Feel so flat- mum’s oncologist called me today. She’s palliative. Luckily she is still largely asymptomatic, so there will only be intervention to manage any symptoms as they arrive. The time frame is back to a few months to a year with strong advice to make this Christmas special.
The thing that is really pissing me off is that my older brother still refuses to be told anything about it. It seems pretty selfish to me- I could do with his support. Also he lives with mum so he really should be aware of signs to look out for and just have an idea of what’s she’s going through.
She told the oncologist she was satisfied with her life, that her kids were all ok and that she misses her husband ( dad died 16 years ago at 59 of Renal cancer) so I guess she’s accepted things BUT she wont actually tell any of us kids what she know about the prognosis, which is why the oncologist rang me.
On a scale of light breeze to Hurricane , things certainly feel very stormy at the moment.
The thing about cancer and all its trimmings is the lack of control- little or no control over appointment times, availability of treatment, rollercoaster emotions, the reactions of others etc.The thing about work is the exact opposite- so much control. I am a primary school principal and returned to my fabulous school today after some long service leave. My leadership style is very inclusive however I did relish in my ability to make decisions today, to have so many easy to solve problems and to be able to make people happy. Work- the polar opposite of dealing with cancer!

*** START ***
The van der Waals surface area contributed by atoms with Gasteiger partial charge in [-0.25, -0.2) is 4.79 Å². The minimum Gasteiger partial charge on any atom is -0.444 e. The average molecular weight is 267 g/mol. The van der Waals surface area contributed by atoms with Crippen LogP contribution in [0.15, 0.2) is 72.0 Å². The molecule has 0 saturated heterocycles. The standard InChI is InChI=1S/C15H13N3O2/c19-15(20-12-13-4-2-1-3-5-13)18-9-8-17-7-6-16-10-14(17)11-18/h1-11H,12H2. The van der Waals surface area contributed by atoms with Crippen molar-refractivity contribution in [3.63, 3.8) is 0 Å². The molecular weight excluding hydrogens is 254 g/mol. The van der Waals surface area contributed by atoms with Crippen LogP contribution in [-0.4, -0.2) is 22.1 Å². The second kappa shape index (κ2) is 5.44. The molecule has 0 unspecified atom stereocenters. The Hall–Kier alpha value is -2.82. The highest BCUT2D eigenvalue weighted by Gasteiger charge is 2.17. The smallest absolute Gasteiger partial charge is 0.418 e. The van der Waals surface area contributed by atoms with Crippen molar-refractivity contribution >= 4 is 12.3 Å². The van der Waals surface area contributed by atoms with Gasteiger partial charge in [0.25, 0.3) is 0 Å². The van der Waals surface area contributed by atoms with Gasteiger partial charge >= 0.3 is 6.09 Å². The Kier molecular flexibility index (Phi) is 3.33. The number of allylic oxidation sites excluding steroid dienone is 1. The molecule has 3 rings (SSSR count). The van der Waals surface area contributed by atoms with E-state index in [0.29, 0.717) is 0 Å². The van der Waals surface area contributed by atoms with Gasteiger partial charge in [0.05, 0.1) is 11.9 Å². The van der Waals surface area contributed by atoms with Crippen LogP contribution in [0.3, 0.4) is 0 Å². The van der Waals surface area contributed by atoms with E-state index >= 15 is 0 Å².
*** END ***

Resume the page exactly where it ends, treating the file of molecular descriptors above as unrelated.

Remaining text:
What a great day!! Finally some real hope from experts! Mum and I met with a specialist melanoma oncologist who feels confident that there is treatment for her tumours! Blood test to find out if it will respond to oral BRAF or else excellent odds with IV chemo. Dancing, singing, hopeful & happy !!
This is not in chronological order from the last entry but today was a roller coaster. My little sister flew in to join us today to get the results of Monday’s PET scan. Again my digestive system let me down and I felt positively nauseous from the moment I woke up. We made small talk over coffee and during our time in the waiting room. My sister and I played ‘ Perfect Match’ where we looked at couples and decided if they were made for each other or not. Mum was clearly nervous, quite quiet and at times short with us. After a 70 minute wait mum’s name was called. I was a bit wobbly on my feet but pulled myself together and followed the Dr in. Surpringly we were all relieved to hear that there were mets in mum’s lung and liver- we’d all been expecting an even further spread. Our mood was much lighter than last week when we’d learned there were satellite tumours around the original site and a met in a lymph gland. We were all really down after that. So Gerry, our doctor said she’d do a referral to an oncologist- we requested Rosie who has an outstanding reputation with melanoma. Gerry explained surgery was unlikely but we all chose to ignore the implications of that statement and left feeling ok. Mum chose our lunch venue and all was well. We spent the afternoon in my backyard before heading to the airport for Belinda’s flight home. Mum was happy- if dad was still alive today it would have been their 54th wedding anniversary: mum believed dad was watching over her and had even made a tree flower a month early for her💐. I came home happy, feeling like we had a reprieve for awhile anyway. Then I spoke to my med student daughter, she seemed down and wasn’t sharing my joy. I did a bit of research and discovered just how shit today’s news actually was: 4-12 months is the prognosis. FAAAAAARRRRRRKKKKK!!!!!!
I love The Lighthouse Song by Josh Pike- it’s become a bit of a code between my husband and I. I’ve suffered from depression & anxiety in the past, and still battle anxiety. When something comes at me that triggers my anxiety I often text him simply ‘ I want to move to a lighthouse. This lets him know that I’m struggling, and the truth is, he is my lighthouse, every time.